Plotting Asteroid Occultation Paths with Guide


I recommend that you use version 7 or later of Guide. Although version 7 works fine, Version 8 (when available) will save time because it already includes the Tycho-2 positions for stars. Version 8 also includes some additional features when plotting paths.

*** You must enable the "High Precision" mode for planets. Go to the "Display" main menu item and select "Data Shown". In the Data Shown dialog check the Full Precision check box in the Planet Display box in the lower right. While you are in the Data Shown dialog, set Asteroids to "auto" mode, check the box for "labels", and select you choice for Asteroid labels (in the upper right - I use number only for less clutter).

*** You will also need to setup a user dataset for entering the positions for occulted stars. Although Guide 7 will include positional data for an occulted star, Guide 7 does not use the latest Tycho-2 based data. In addition, you may need to supplant Guide 8's dataset in the future, so it's best to include the option for manually entering star positions in Guide. You can easily add new "stars" via Guide's user dataset feature. This is a fairly simple process but I recommend that you peruse Guide's documentation on user datasets before adding new stars. There are two steps to enabling a user dataset for entering your own star positions in Guide. Here is a quick description of adding a new star in Guide. First, you must place a data file (e.g. and a definition file (e.g. oneoff.tdf) in the Guide directory. Guide will read these two files whenever you start Guide (note that this means you must restart Guide after adding a new star to the dataset). Second, you must enable the display of your user dataset via the "toggle user datasets" dialog of the "Extras" main menu item. As an example, here is the definition file and sample data file from my Guide directory: oneoff.dat and oneoff.tdf (note: I setup my "oneoff" dataset so that I just enter the star position with proper motion already included - the same data presented in the asteroid occultation updates). In my user dataset, I use an abbreviated name for the star (e.g. the last set of digits for a GSC/Tycho star) to make it easy to see the new position when Guide displays the field of view.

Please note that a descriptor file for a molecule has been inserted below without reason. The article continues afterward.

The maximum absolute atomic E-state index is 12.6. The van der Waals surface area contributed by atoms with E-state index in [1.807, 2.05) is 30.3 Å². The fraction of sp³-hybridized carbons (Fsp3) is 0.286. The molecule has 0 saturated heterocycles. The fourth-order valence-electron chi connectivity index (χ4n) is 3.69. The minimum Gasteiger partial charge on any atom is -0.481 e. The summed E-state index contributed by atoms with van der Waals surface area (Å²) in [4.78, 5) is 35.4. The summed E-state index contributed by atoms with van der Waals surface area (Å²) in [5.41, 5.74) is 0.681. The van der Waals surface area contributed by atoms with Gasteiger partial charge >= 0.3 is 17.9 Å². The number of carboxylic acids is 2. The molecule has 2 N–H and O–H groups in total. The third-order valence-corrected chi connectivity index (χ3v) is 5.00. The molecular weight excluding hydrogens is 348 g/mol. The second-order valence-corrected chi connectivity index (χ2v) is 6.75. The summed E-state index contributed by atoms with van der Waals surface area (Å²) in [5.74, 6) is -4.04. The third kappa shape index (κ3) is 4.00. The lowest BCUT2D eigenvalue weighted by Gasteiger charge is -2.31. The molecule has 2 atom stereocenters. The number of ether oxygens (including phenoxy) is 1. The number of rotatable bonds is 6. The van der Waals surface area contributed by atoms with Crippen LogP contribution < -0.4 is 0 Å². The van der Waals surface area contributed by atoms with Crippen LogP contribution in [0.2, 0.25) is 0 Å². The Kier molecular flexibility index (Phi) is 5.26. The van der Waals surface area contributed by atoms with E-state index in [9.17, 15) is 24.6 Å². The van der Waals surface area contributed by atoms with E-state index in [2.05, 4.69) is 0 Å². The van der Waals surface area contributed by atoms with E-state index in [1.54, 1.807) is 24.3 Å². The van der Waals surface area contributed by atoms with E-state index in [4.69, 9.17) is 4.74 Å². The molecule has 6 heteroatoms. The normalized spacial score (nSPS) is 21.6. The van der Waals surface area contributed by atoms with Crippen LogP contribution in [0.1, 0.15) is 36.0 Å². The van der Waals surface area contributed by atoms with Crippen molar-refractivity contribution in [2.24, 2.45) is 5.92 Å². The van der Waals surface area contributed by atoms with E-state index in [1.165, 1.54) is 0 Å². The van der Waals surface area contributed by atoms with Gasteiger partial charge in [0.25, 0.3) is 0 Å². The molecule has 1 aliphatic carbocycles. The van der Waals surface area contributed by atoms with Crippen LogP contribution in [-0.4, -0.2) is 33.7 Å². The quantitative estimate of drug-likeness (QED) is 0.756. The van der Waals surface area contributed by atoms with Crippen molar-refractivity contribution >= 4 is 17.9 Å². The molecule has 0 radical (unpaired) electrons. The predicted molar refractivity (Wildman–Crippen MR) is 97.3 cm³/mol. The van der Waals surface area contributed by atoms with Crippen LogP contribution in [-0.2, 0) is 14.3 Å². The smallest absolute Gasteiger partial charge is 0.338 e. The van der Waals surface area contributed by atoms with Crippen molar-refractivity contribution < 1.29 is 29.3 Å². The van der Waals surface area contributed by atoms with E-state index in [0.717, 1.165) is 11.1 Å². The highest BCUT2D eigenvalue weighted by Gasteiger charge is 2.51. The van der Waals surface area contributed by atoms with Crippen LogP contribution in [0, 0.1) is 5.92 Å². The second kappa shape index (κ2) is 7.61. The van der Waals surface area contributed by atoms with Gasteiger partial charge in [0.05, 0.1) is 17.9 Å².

1. Enter the Star position:
    The IOTA asteroid occultation update should include the position of the star in J2000 coordinates, with proper motion to the time of the event. You must make sure that Guide is using the same position. As mentioned above, Guide's positional data will not always be the most accurate data (particularly for Guide 7). If Guide's position, with proper motion to the time of the event, matches the position provided in the update, you can use Guide's position. To check Guide's position against the position from the update, you must run Guide, set the date/time to the date/time of the event, GOTO the star in question, right-click on the star, open up the "more info" dialog, and read Guide's position with proper motion to the "current" time. If this position does not match the position from the update summary, you must exit Guide, enter the star in the user dataset as described above, re-run Guide, and check that the user-dataset star position is correct.
  2. Enter the asteroid elements:
    Under the main menu item "Extra", select the "Edit Comet data" dialog. At the end of the list of comets in this dialog, you will see an entry called "new asteroid". Select this entry and enter the data for the comet. Guide assumes that the epoch is TDT (instead of UT) which is fine, since the asteroid occultation updates will normally give the epoch in TDT. For the name of the asteroid I normally use the asteroid number inside parathensis: example - "(49)" for (49) Pales. Enter the data carefully here. If you make a mistake and save the wrong elements, the only way to change the data is to use a text editor to change the appropriate entry in Guide's "comet.dat" file. If you try to change it through the Edit Comet data dialog, Guide will start treating the object as a comet instead of an asteroid.
    You will note that Guide 7 does not ask for the asteroid diameter. Guide infers the asteroid diameter from the asteroid's absolute magnitude. To set the asteroid diameter and determine the width of the occultation path, you must choose the appropriate absolute magnitude. Bill Gray has provided the following information to make this task easier.

    "About resetting asteroid diameters: for its 'built-in' asteroids,Guide can rely on data from the MAGETAL.DAT file on the CD-ROM (a set of diameters determined by the IRAS satellite a while back). For the 'user-added' asteroids, though, such as the ones you would add for an occultation, the diameter is computed from the absolute magnitude based on the assumption of a 4% albedo. I just ran a little program to generate diameters, in kilometers, for absolute magnitudes (M) from 3.0 to 17.9."
    M Diameter M Diameter M Diameter M Diameter M Diameter